6 Baltimore officers charged in Freddie Gray's death
BALTIMORE (AP) -- Saying "no one is above the law," Baltimore's top prosecutor announced charges Friday against six officers involved in the arrest of a black man whose neck was broken in police custody, a decision that comes amid outrage around the country over police brutality against African-Americans.
State's Attorney Marilyn Mosby declared that Freddie Gray's death was a homicide, his arrest was illegal, and his treatment amounted to murder and manslaughter. She detailed what happened to Gray during his arrest and the more than 30-minute ride in a police wagon, her outline either contradicting what police have said or shedding far more light on what happened inside the wagon.
Gray's knife was legal, not illegal as an officer claimed. And officers repeatedly refused to get Gray medical help, even though he kept asking for it, telling them he needed an inhaler and later that he couldn't breathe. At one point, he was shackled at the legs and put back in the wagon on his stomach. At another stop, an officer "spoke to the back of Mr. Gray's head," and even though he was unresponsive, made "no effort to look or assess or determine his condition."
"The findings of our comprehensive, thorough and independent investigation, coupled with the medical examiner's determination that Mr. Gray's death was a homicide," Mosby said, "has led us to believe that we have probable cause to file criminal charges."
Onlookers cheered and expressed amazement over Mosby's announcement, which few expected so quickly. The city, which saw looting and businesses and cars burned on Monday, was still under a nighttime curfew and National Guard troops and police were out in full force. More than 200 people have been arrested and police said nearly 100 officers were injured.
As Mosby spokes on the steps of the War Memorial Building, cheers and shouts of "Justice!" erupted. Mosby announced the charges one day after receiving the results of the internal police investigation and the autopsy report. As she spoke, the city braced for huge protests Friday and Saturday.
"Mr. Gray suffered a severe and critical neck injury as a result of being handcuffed, shackled by his feet and unrestrained inside of the BPD wagon," she said.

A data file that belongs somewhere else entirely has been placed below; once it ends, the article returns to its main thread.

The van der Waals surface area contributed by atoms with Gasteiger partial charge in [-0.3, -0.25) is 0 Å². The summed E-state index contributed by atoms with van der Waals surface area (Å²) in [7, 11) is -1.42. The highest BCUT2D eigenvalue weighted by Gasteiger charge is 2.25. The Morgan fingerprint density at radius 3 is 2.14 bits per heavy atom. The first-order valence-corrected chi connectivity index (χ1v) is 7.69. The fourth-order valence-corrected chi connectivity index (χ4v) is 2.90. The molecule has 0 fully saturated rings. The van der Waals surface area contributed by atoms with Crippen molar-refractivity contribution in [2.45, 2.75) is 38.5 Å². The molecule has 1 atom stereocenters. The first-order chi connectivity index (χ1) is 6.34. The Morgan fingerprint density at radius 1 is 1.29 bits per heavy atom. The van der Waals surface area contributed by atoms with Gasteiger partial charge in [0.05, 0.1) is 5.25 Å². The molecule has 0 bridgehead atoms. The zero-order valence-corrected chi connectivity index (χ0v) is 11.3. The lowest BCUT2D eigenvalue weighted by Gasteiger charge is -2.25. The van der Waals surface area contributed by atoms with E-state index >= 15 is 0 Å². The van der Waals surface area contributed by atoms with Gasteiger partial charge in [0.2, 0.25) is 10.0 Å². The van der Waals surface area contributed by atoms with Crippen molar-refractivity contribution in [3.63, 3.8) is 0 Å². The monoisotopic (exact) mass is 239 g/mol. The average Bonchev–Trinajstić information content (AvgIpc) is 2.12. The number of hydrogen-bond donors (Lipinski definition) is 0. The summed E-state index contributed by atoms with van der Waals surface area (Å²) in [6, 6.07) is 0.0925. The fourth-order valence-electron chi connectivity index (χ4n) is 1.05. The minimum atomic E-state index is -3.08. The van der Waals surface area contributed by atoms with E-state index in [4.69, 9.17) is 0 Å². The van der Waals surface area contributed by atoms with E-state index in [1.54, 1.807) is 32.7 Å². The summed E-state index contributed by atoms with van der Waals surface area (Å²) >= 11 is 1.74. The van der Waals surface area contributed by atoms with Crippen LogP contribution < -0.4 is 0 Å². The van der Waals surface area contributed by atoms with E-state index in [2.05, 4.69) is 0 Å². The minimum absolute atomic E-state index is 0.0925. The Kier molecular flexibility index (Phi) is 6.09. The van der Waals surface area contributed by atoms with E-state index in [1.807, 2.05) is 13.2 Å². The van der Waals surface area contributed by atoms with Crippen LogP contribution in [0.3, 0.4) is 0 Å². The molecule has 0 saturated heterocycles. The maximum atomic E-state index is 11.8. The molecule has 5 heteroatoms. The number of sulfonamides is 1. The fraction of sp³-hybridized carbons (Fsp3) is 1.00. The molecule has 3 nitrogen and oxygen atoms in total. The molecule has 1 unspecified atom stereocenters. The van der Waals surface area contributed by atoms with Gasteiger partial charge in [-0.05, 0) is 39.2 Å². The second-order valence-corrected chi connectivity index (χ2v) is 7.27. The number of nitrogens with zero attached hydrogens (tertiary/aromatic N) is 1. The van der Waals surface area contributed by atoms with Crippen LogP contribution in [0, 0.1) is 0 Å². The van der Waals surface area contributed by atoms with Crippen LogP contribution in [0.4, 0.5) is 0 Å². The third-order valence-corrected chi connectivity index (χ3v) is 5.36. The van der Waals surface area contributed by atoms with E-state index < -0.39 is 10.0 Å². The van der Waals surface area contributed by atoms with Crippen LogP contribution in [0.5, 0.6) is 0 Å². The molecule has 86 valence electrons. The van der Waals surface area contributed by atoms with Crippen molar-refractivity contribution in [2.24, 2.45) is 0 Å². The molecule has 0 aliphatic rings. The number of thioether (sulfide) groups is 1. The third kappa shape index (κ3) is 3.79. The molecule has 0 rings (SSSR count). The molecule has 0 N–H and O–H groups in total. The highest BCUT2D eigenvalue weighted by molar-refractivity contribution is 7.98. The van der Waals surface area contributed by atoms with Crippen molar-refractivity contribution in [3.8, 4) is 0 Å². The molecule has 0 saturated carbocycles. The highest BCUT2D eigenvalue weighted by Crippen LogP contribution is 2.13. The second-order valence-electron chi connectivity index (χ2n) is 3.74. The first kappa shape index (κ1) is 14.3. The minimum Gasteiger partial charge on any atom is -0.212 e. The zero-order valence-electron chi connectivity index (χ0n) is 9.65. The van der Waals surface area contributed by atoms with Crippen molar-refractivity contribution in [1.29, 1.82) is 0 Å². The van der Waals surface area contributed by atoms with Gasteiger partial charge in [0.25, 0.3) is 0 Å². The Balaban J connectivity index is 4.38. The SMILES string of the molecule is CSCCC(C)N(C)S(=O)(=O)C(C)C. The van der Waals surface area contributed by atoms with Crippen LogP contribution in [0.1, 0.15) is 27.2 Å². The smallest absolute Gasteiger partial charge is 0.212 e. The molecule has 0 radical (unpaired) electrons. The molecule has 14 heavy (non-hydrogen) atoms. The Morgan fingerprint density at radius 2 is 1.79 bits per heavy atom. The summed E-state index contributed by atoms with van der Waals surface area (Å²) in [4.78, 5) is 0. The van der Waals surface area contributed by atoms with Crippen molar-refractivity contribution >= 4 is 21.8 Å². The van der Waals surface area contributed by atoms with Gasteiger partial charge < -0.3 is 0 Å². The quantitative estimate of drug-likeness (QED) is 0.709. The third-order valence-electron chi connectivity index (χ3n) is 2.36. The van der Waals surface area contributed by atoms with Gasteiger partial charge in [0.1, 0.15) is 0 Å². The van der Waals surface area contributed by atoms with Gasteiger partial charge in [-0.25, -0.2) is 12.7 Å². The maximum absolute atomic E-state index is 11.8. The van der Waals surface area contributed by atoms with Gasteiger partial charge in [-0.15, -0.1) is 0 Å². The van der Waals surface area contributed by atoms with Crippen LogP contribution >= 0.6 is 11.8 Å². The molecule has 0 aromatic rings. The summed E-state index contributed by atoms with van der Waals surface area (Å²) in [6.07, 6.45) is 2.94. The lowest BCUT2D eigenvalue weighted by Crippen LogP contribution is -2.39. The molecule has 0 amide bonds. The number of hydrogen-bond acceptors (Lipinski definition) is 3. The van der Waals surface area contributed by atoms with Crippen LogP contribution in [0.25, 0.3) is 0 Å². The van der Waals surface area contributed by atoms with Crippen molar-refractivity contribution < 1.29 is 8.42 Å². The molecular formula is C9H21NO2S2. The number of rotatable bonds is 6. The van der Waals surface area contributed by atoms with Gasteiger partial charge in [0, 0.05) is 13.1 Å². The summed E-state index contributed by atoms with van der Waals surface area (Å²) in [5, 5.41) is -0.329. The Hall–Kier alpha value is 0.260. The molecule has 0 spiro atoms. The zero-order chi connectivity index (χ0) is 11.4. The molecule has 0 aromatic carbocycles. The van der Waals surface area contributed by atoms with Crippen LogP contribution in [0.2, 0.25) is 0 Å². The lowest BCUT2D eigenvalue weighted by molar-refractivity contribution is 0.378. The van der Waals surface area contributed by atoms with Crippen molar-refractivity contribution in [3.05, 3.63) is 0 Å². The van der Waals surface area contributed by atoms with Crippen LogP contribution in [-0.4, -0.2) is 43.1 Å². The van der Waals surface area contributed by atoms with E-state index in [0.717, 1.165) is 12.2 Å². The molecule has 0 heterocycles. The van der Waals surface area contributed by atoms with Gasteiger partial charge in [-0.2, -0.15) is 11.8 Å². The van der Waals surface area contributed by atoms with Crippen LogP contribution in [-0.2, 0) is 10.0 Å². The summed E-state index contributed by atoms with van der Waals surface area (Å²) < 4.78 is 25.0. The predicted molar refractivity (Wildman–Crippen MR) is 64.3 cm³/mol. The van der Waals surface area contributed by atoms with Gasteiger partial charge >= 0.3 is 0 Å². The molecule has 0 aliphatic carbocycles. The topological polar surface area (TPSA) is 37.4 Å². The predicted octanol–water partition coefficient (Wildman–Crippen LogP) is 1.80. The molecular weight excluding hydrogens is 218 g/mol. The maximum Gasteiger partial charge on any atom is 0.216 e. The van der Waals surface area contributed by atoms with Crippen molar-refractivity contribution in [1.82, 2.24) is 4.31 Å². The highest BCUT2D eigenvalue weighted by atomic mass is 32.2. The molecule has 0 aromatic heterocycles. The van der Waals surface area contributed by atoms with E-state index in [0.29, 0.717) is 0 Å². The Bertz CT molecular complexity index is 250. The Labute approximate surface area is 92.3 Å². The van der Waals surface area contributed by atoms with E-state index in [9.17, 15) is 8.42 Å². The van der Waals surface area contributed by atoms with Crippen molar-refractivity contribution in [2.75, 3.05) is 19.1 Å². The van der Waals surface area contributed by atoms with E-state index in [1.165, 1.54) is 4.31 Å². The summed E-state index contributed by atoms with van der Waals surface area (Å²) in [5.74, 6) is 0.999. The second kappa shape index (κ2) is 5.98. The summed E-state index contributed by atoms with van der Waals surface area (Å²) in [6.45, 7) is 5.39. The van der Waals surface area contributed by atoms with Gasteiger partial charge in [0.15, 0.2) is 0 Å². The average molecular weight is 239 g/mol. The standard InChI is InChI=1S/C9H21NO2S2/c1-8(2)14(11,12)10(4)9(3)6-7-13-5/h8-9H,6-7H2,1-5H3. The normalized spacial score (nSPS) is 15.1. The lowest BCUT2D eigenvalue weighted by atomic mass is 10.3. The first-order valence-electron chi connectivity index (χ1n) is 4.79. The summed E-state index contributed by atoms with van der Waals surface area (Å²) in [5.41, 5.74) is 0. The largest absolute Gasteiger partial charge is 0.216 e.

The stiffest charge -- second-degree "depraved heart" murder -- was filed against driver of the police van. The other five were charged with crimes including manslaughter, assault, false imprisonment and misconduct in office.
Fraternal Order of Police local president Gene Ryan told Mosby in a letter before the charges were announced Friday that none of the six suspended officers were responsible for Gray's death. Attorney Michael Davey, who is representing at least one of the officers, is expected to hold a news conference Friday afternoon.
It's not clear who is representing the other officers. They have not returned telephoned messages.
President Barack Obama said it was "absolutely vital that the truth comes out." He said he doesn't comment on the legal process, "but I can tell you that justice needs to be served."
"Those individuals who are charged obviously are also entitled to due process and rule of law," he said.
Mosby said Gray was illegally arrested and assaulted. He was handcuffed and then hoisted into the metal compartment of a police van without the seatbelt that all officers are told they must put on for safety of both detainees and officers. The van's driver failed to restrain Gray at least five different times, she said.
At some point along the way, Gray suffered a mysterious spinal injury and died a week later.
Mosby said what police described as an illegal switchblade - Officer Garrett E. Miller swore in a court record under penalty of perjury that he found such a knife clipped inside Gray's pants pocket - was actually a legal knife, and provided no justification for Gray's arrest. Gray started running after officers made eye contact with him.